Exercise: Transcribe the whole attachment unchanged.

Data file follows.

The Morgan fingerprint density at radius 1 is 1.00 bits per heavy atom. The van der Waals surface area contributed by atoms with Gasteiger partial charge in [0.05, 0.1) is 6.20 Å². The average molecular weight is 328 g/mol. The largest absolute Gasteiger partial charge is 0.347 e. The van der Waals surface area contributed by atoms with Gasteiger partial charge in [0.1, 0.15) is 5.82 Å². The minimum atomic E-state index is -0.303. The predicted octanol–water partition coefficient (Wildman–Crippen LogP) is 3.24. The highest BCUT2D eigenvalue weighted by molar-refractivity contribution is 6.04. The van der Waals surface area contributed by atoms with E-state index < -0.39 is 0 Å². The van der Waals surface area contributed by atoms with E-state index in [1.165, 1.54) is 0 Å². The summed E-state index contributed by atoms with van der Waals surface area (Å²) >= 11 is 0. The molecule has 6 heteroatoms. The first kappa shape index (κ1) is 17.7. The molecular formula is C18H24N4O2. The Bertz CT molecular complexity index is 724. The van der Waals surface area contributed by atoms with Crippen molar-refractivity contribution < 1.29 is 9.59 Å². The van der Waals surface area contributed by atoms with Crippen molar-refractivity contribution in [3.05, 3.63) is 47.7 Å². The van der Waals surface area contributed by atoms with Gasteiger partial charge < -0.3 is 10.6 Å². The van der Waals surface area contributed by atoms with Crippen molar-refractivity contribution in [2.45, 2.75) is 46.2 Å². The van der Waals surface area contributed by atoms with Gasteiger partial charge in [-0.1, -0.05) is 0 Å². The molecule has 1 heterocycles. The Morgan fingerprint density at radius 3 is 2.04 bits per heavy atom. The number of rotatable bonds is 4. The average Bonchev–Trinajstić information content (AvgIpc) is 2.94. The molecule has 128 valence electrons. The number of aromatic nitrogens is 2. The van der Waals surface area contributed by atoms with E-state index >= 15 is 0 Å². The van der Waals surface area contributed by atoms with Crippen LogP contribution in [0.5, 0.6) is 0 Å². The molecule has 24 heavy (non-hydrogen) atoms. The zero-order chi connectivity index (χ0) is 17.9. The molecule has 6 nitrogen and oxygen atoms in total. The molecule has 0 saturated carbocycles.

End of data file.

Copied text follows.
The Morgan fingerprint density at radius 1 is 1.00 bits per heavy atom. The van der Waals surface area contributed by atoms with Gasteiger partial charge in [0.05, 0.1) is 6.20 Å². The average molecular weight is 328 g/mol. The largest absolute Gasteiger partial charge is 0.347 e. The van der Waals surface area contributed by atoms with Gasteiger partial charge in [0.1, 0.15) is 5.82 Å². The minimum atomic E-state index is -0.303. The predicted octanol–water partition coefficient (Wildman–Crippen LogP) is 3.24. The highest BCUT2D eigenvalue weighted by molar-refractivity contribution is 6.04. The van der Waals surface area contributed by atoms with E-state index < -0.39 is 0 Å². The van der Waals surface area contributed by atoms with E-state index in [1.165, 1.54) is 0 Å². The summed E-state index contributed by atoms with van der Waals surface area (Å²) >= 11 is 0. The molecule has 6 heteroatoms. The first kappa shape index (κ1) is 17.7. The molecular formula is C18H24N4O2. The Bertz CT molecular complexity index is 724. The van der Waals surface area contributed by atoms with Crippen molar-refractivity contribution < 1.29 is 9.59 Å². The van der Waals surface area contributed by atoms with Crippen molar-refractivity contribution in [3.05, 3.63) is 47.7 Å². The van der Waals surface area contributed by atoms with Gasteiger partial charge < -0.3 is 10.6 Å². The van der Waals surface area contributed by atoms with Crippen molar-refractivity contribution in [2.45, 2.75) is 46.2 Å². The van der Waals surface area contributed by atoms with Gasteiger partial charge in [-0.1, -0.05) is 0 Å². The molecule has 1 heterocycles. The Morgan fingerprint density at radius 3 is 2.04 bits per heavy atom. The number of rotatable bonds is 4. The average Bonchev–Trinajstić information content (AvgIpc) is 2.94. The molecule has 128 valence electrons. The number of aromatic nitrogens is 2. The van der Waals surface area contributed by atoms with E-state index >= 15 is 0 Å². The van der Waals surface area contributed by atoms with Crippen LogP contribution in [0.5, 0.6) is 0 Å². The molecule has 24 heavy (non-hydrogen) atoms. The zero-order chi connectivity index (χ0) is 17.9. The molecule has 6 nitrogen and oxygen atoms in total. The molecule has 0 saturated carbocycles.